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Is money supply targeting obsolete?

  • Langfeldt, Enno
  • Scheide, Joachim
  • Trapp, Peter
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    Money supply targeting has come out of fashion. The large changes in velocity in some countries and the fact that inflation is still low in spite of the strong monetary expansion in most industrial economies since 1985 have undermined the formerly accepted notion of a stable relationship between money and economic activity. In this paper, the most important objections to money supply targeting are discussed. Furthermore, alternative indicators for monetary policy, e.g., interest rates and raw material prices, are analyzed; they seem to have serious weaknesses. A closer look at the relationship between money and economic activity reveals that in most countries the volatility of velocity is no more pronounced than in earlier years. Only in a few countries the relationship is disturbed. However, this is largely due to changes in the financial system which were partly caused by high and volatile inflation rates. Therefore, we argue that a case for monetary rules can still be made. Some rules which have been proposed in the literature are designed to adjust to trend changes in velocity. Simulations suggest that if central banks had followed such rules, economic performance would have improved substantially. We conclude that it would be desirable to implement a rule-based policy in industrial countries and suggest that rules should be enforced by law.

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    Paper provided by Kiel Institute for the World Economy in its series Kiel Working Papers with number 338.

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    Date of creation: 1988
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    Handle: RePEc:kie:kieliw:338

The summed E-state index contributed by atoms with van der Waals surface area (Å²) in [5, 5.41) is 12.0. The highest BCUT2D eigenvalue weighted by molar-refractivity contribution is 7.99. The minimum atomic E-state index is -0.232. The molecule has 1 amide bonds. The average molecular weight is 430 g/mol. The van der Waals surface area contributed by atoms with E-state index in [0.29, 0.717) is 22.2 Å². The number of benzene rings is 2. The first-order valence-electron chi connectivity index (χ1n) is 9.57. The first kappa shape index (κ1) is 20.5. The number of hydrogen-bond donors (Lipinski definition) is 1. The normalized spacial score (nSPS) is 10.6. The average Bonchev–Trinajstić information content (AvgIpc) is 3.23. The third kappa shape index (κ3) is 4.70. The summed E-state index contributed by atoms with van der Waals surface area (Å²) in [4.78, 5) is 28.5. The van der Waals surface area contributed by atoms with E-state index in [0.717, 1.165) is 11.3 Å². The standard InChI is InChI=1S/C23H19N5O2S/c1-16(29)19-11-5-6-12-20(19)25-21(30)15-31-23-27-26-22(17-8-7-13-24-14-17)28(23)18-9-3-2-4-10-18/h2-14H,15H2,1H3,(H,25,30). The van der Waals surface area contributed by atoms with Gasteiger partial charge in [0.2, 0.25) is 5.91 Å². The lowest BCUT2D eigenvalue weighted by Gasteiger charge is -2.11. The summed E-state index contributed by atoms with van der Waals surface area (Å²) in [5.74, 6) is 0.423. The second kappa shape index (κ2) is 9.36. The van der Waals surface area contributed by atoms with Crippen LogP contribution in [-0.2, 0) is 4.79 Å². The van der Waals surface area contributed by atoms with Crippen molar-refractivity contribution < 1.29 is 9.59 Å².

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    1. Scheide, Joachim, 1987. "The ups and downs of the dollar - consequences of the changes in the monetary regime?," Kiel Working Papers 284, Kiel Institute for the World Economy.
    2. Scheide, Joachim, 1988. "A k-percent rule for monetary policy in West Germany," Kiel Working Papers 337, Kiel Institute for the World Economy.
    3. Scheide, Joachim & Sinn, Stefan, 1987. "How strong is the case for international coordination?," Kiel Working Papers 306, Kiel Institute for the World Economy.
    4. Martine Durand & Sveinbjörn Blöndal, 1988. "Are Commodity Prices Leading Indicators of OECD Prices?," OECD Economics Department Working Papers 49, OECD Publishing.
    5. Milton Friedman, 1961. "The Lag in Effect of Monetary Policy," Journal of Political Economy, University of Chicago Press, vol. 69, pages 447.
    6. Meltzer, Allan H, 1987. "Limits of Short-run Stabilization Policy: Presidential Address to the Western Economic Association, July 3, 1986," Economic Inquiry, Western Economic Association International, vol. 25(1), pages 1-14, January.
    7. Jean-Claude Chouraqui & Michael Driscoll & Marc-Olivier Strauss-Kahn, 1988. "The Effects of Monetary Policy on the Real Sector: An Overview of Empirical Evidence for Selected OECD Economies," OECD Economics Department Working Papers 51, OECD Publishing.
    8. Lucas, Robert Jr., 1986. "Principles of fiscal and monetary policy," Journal of Monetary Economics, Elsevier, vol. 17(1), pages 117-134, January.
    9. Bennett T. McCallum, 1987. "The case for rules in the conduct of monetary policy: a concrete example," Economic Review, Federal Reserve Bank of Richmond, issue Sep, pages 10-18.
    10. McKinnon, Ronald I, 1988. "Monetary and Exchange Rate Policies for International Financial Stability: A Proposal," Journal of Economic Perspectives, American Economic Association, vol. 2(1), pages 83-103, Winter.
    11. Kydland, Finn E & Prescott, Edward C, 1977. "Rules Rather Than Discretion: The Inconsistency of Optimal Plans," Journal of Political Economy, University of Chicago Press, vol. 85(3), pages 473-91, June.
    12. Dornbusch, Rudiger, 1988. "Doubts About the McKinnon Standard," Journal of Economic Perspectives, American Economic Association, vol. 2(1), pages 105-112, Winter.
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